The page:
Jørgensen, Anders Berg2; Frikke-Schmidt, Ruth3; Nordestgaard, Børge G3; Tybjærg-Hansen, Anne3
1 Department of Clinical Medicine, Department of Clinical Medicine, Faculty of Health and Medical Sciences, Københavns Universitet2 unknown3 Department of Clinical Medicine, Department of Clinical Medicine, Faculty of Health and Medical Sciences, Københavns Universitet
BACKGROUND: High plasma levels of nonfasting triglycerides are associated with an increased risk of ischemic cardiovascular disease. Whether lifelong low levels of nonfasting triglycerides owing to mutations in the gene encoding apolipoprotein C3 (APOC3) are associated with a reduced risk of ischemic cardiovascular disease in the general population is unknown. METHODS: Using data from 75,725 participants in two general-population studies, we first tested whether low levels of nonfasting triglycerides were associated with reduced risks of ischemic vascular disease and ischemic heart disease. Second, we tested whether loss-of-function mutations in APOC3, which were associated with reduced levels of nonfasting triglycerides, were also associated with reduced risks of ischemic vascular disease and ischemic heart disease. During follow-up, ischemic vascular disease developed in 10,797 participants, and ischemic heart disease developed in 7557 of these 10,797 participants. RESULTS: Participants with nonfasting triglyceride levels of less than 1.00 mmol per liter (90 mg per deciliter) had a significantly lower incidence of cardiovascular disease than those with levels of 4.00 mmol per liter (350 mg per deciliter) or more (hazard ratio for ischemic vascular disease, 0.43; 95% confidence interval [CI], 0.35 to 0.54; hazard ratio for ischemic heart disease, 0.40; 95% CI, 0.31 to 0.52). Heterozygosity for loss-of-function mutations in APOC3, as compared with no APOC3 mutations, was associated with a mean reduction in nonfasting triglyceride levels of 44% (P<0.001). The cumulative incidences of ischemic vascular disease and ischemic heart disease were reduced in heterozygotes as compared with noncarriers of APOC3 mutations (P=0.009 and P=0.05, respectively), with corresponding risk reductions of 41% (hazard ratio, 0.59; 95% CI, 0.41 to 0.86; P=0.007) and 36% (hazard ratio, 0.64; 95% CI, 0.41 to 0.99; P=0.04). CONCLUSIONS: Loss-of-function mutations in APOC3 were associated with low levels of triglycerides and a reduced risk of ischemic cardiovascular disease. (Funded by the European Union and others.).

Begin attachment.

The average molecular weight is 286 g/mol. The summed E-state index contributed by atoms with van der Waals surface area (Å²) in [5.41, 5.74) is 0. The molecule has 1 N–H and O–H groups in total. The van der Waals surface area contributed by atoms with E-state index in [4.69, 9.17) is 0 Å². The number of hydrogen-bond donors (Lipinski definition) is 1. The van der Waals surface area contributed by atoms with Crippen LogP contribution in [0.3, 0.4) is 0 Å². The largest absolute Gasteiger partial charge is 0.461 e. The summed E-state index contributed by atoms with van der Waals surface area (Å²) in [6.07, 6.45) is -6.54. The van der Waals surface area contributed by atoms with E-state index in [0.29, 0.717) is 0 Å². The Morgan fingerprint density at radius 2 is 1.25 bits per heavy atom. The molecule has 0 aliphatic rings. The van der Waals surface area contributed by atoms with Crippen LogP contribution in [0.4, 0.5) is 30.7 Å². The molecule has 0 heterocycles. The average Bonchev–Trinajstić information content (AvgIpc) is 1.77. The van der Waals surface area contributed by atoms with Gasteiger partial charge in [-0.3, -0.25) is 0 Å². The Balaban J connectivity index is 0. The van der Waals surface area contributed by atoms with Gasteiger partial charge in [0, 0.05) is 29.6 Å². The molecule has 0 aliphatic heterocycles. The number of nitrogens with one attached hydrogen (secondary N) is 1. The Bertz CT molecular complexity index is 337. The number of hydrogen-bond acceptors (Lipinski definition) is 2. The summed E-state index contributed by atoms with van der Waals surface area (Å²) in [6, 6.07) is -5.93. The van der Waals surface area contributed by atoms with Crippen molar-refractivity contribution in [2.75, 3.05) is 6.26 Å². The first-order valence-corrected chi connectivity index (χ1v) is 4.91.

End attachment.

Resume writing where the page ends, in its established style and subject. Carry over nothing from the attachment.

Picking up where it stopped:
New England Journal of Medicine, 2014, Vol 371, Issue 1, p. 32-41